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After my book It’s Earnings That Count (McGraw-Hill, 2004) was published, Motley Fool’s Tim Beyers (“Mile High Fool”) asked me for screening criteria to find his own earnings power-type stocks. An earnings power stock is a company that has positive and growing levels of free cash flow and Economic Value Added, a durable competitive advantage, and an attractive valuation.* With this information, Tim found several companies that got passing grades, which he called “scrooge” stocks. You can read the full article here:

(*If you want to learn more about the Earnings Power approach to stock selection, send me an e-mail at and I’ll send you a PowerPoint presentation.)

How’d the picks do? In 2005, the Scrooge stocks gained 17.5%, vs. 7.7% for the S&P 500, as Tim found

Emboldened by his success, Tim ran another screen, which he describes here: In 2006, Scrooge beat the S&P 500 by 10.5%.

Batting 2 for 2, Tim ran a third screen at the end of 2006. In 2007, Scrooge beat the S&P 500 by 41.2%.

Three for three. Pretty darn good. But what about this year? How did our Scrooge screen perform? Since the stock market was down about 40%, Scrooge must have lost money, yes? Give Tim credit; his screen did not pick any stocks! That’s right. Scrooge the mechanical screener in 2008 sat on the sidelines while us human beings got pummeled to varying degrees. You can read Tim’s column here

Let’s recap. Tim’s earnings power-inspired Scrooge screen has:

1. Beaten the S&P 500 four out of the last four years.
2. Never lost money
3. Has a four year CAGR of 21%, vs. -6% for the S&P 500.
4. A $100,000 investment in Scrooge at inception is worth $216,000, vs. $78,000 for the S&P 500.

So, what’s the secret sauce? Here is our original seven-point screen, which we haven’t changed since. The quotations are my commentary.

1. Average five-year revenue growth of 8% or better: "This is your indicator that the company is making a product or service that customers can use. But it's important to watch out if the number is too high. For example, 40% is likely unsustainable. On the other hand, if you've found a company growing at only 2% to 3%, it probably operates in a mature market. Low sales growth is almost always a red flag."

2. Annual earnings per share growth of 7% or better over at least the past 12 months: "As with sales, you don't want 20% to 25% because that's probably not sustainable long-term, and any company that is growing that fast may be peaking. A company growing at 7%, however, may just be starting to accelerate, leaving plenty of opportunity for investors."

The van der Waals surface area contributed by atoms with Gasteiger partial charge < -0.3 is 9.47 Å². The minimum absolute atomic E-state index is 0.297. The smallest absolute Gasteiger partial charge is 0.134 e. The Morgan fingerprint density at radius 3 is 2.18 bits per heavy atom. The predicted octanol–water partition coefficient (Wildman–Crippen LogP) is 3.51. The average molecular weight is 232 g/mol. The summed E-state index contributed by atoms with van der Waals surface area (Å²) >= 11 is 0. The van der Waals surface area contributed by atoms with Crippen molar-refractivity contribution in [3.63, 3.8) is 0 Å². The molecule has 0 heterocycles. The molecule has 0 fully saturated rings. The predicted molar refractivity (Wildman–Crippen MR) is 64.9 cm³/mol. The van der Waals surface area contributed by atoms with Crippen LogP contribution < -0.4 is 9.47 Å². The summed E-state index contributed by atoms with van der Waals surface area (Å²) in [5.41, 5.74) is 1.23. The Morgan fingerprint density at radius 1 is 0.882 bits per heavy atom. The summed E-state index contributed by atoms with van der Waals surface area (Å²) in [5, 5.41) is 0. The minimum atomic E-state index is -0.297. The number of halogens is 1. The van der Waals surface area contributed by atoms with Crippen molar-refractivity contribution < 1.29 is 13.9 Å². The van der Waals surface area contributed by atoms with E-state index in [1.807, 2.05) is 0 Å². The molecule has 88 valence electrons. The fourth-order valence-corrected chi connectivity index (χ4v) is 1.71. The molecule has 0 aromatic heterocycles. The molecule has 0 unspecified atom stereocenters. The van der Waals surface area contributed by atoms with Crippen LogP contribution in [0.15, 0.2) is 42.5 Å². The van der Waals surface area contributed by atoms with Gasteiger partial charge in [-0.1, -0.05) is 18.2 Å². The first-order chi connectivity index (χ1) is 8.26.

3. Average five-year return on equity (ROE) of 10% or better : "This is simply the best way to gauge management's use of shareholders' money to fund growth. A higher number here is usually better, though it's important to remember that a highly leveraged firm can still have a high ROE."

4. Debt equaling no more than half of equity: "This helps eliminate the firms that have high ROE but are also so highly leveraged that they would be in trouble if creditors came calling at the wrong time. I think one of the great lessons of the late '90s is that investors forgot about this and the rest of the balance sheet."

5. Institutional ownership of 60% or less: "John Neff gave a great quote in which he relayed some advice from his father. His father said merchandise well bought is merchandise well sold. That's a motto for the value investor, but it can also be a motto for the conservative growth investor. Low institutional ownership leaves room for mutual funds and others to come in and discover the firm and push the share price higher. On the other hand, if 98% of the stock is already owned by institutions, then the most likely decision they'll make next is to sell, and that will create downward pressure on the shares."

6. A short interest ratio of 5% or less: "Considering the way shorts make money, they have to be more dogged and more research-intensive. It's hard to imagine that you or I would know more about any individual stock than the most tenacious participants in the stock market. High short interest is always a warning sign."

7. A price-to-earnings ratio lower than the industry average: "There's no substitute for getting in on a stock cheaply. A lower-than-average P/E increases your chances of finding a stock selling at a discount." (Incidentally, this is also another secret to Neff's winning approach. By investing in low-P/E companies, he generated an average return of 14.3% annually over 24 years as the head of Vanguard's Windsor fund, a truly remarkable record.)

What companies does Scrooge like in 2009? Tim’s picks for the next 12 months are here to learn more.

If you like Tim’s column please hit the “rec” button at the top of the page to encourage my friend to give us his 2010 Scrooge picks next December.

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